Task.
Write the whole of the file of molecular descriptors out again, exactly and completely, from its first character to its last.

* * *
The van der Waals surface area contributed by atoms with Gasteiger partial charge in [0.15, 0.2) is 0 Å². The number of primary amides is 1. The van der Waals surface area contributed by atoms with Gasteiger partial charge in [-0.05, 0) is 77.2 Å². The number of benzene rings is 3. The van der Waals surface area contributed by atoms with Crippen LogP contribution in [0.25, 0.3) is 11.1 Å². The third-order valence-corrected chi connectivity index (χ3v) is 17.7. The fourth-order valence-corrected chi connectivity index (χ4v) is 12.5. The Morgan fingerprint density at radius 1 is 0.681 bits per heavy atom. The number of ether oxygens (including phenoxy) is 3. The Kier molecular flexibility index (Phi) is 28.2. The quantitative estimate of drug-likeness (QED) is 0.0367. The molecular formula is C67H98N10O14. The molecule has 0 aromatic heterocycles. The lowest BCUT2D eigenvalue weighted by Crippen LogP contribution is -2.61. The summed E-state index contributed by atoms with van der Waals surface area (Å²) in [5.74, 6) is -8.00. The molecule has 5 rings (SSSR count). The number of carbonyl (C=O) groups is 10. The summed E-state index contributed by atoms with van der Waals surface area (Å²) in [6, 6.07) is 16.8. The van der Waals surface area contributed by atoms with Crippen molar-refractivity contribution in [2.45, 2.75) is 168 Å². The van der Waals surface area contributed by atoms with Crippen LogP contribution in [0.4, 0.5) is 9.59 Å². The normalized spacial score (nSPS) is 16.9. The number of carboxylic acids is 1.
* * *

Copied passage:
The van der Waals surface area contributed by atoms with Gasteiger partial charge in [0.15, 0.2) is 0 Å². The number of primary amides is 1. The van der Waals surface area contributed by atoms with Gasteiger partial charge in [-0.05, 0) is 77.2 Å². The number of benzene rings is 3. The van der Waals surface area contributed by atoms with Crippen LogP contribution in [0.25, 0.3) is 11.1 Å². The third-order valence-corrected chi connectivity index (χ3v) is 17.7. The fourth-order valence-corrected chi connectivity index (χ4v) is 12.5. The Morgan fingerprint density at radius 1 is 0.681 bits per heavy atom. The number of ether oxygens (including phenoxy) is 3. The Kier molecular flexibility index (Phi) is 28.2. The quantitative estimate of drug-likeness (QED) is 0.0367. The molecular formula is C67H98N10O14. The molecule has 0 aromatic heterocycles. The lowest BCUT2D eigenvalue weighted by Crippen LogP contribution is -2.61. The summed E-state index contributed by atoms with van der Waals surface area (Å²) in [5.74, 6) is -8.00. The molecule has 5 rings (SSSR count). The number of carbonyl (C=O) groups is 10. The summed E-state index contributed by atoms with van der Waals surface area (Å²) in [6, 6.07) is 16.8. The van der Waals surface area contributed by atoms with Crippen molar-refractivity contribution in [2.45, 2.75) is 168 Å². The van der Waals surface area contributed by atoms with Crippen LogP contribution in [0.4, 0.5) is 9.59 Å². The normalized spacial score (nSPS) is 16.9. The number of carboxylic acids is 1.